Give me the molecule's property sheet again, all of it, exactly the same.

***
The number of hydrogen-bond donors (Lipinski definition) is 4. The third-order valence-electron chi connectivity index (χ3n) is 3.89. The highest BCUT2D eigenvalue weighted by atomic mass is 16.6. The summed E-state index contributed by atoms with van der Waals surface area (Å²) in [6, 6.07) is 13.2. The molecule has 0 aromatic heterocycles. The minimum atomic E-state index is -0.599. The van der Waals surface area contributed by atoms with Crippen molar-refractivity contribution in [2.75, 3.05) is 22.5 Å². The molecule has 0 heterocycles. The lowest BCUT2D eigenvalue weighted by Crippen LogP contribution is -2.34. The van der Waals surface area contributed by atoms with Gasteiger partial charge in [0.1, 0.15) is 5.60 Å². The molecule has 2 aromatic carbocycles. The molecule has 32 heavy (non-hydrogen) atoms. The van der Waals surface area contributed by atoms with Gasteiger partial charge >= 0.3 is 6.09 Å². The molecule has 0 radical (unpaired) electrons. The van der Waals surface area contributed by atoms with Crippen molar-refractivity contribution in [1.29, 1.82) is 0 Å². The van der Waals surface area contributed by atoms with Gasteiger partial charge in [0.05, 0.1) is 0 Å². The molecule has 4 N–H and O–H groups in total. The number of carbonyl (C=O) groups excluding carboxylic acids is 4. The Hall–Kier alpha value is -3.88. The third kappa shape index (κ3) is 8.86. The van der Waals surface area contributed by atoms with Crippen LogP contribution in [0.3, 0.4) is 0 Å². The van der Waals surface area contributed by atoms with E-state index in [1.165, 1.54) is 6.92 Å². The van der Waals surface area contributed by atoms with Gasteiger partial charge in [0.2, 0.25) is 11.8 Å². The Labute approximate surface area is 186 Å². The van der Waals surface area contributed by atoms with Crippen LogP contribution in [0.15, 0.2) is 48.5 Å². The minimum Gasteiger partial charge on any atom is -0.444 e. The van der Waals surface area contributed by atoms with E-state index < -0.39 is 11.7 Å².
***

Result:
The number of hydrogen-bond donors (Lipinski definition) is 4. The third-order valence-electron chi connectivity index (χ3n) is 3.89. The highest BCUT2D eigenvalue weighted by atomic mass is 16.6. The summed E-state index contributed by atoms with van der Waals surface area (Å²) in [6, 6.07) is 13.2. The molecule has 0 aromatic heterocycles. The minimum atomic E-state index is -0.599. The van der Waals surface area contributed by atoms with Crippen molar-refractivity contribution in [2.75, 3.05) is 22.5 Å². The molecule has 0 heterocycles. The lowest BCUT2D eigenvalue weighted by Crippen LogP contribution is -2.34. The van der Waals surface area contributed by atoms with Gasteiger partial charge in [0.1, 0.15) is 5.60 Å². The molecule has 2 aromatic carbocycles. The molecule has 32 heavy (non-hydrogen) atoms. The van der Waals surface area contributed by atoms with Gasteiger partial charge >= 0.3 is 6.09 Å². The molecule has 0 radical (unpaired) electrons. The van der Waals surface area contributed by atoms with Crippen molar-refractivity contribution in [1.29, 1.82) is 0 Å². The van der Waals surface area contributed by atoms with Gasteiger partial charge in [0.05, 0.1) is 0 Å². The molecule has 4 N–H and O–H groups in total. The number of carbonyl (C=O) groups excluding carboxylic acids is 4. The Hall–Kier alpha value is -3.88. The third kappa shape index (κ3) is 8.86. The van der Waals surface area contributed by atoms with Crippen LogP contribution in [0.3, 0.4) is 0 Å². The van der Waals surface area contributed by atoms with E-state index in [1.165, 1.54) is 6.92 Å². The van der Waals surface area contributed by atoms with Gasteiger partial charge in [0.2, 0.25) is 11.8 Å². The Labute approximate surface area is 186 Å². The van der Waals surface area contributed by atoms with Crippen LogP contribution in [0.15, 0.2) is 48.5 Å². The minimum Gasteiger partial charge on any atom is -0.444 e. The van der Waals surface area contributed by atoms with E-state index < -0.39 is 11.7 Å².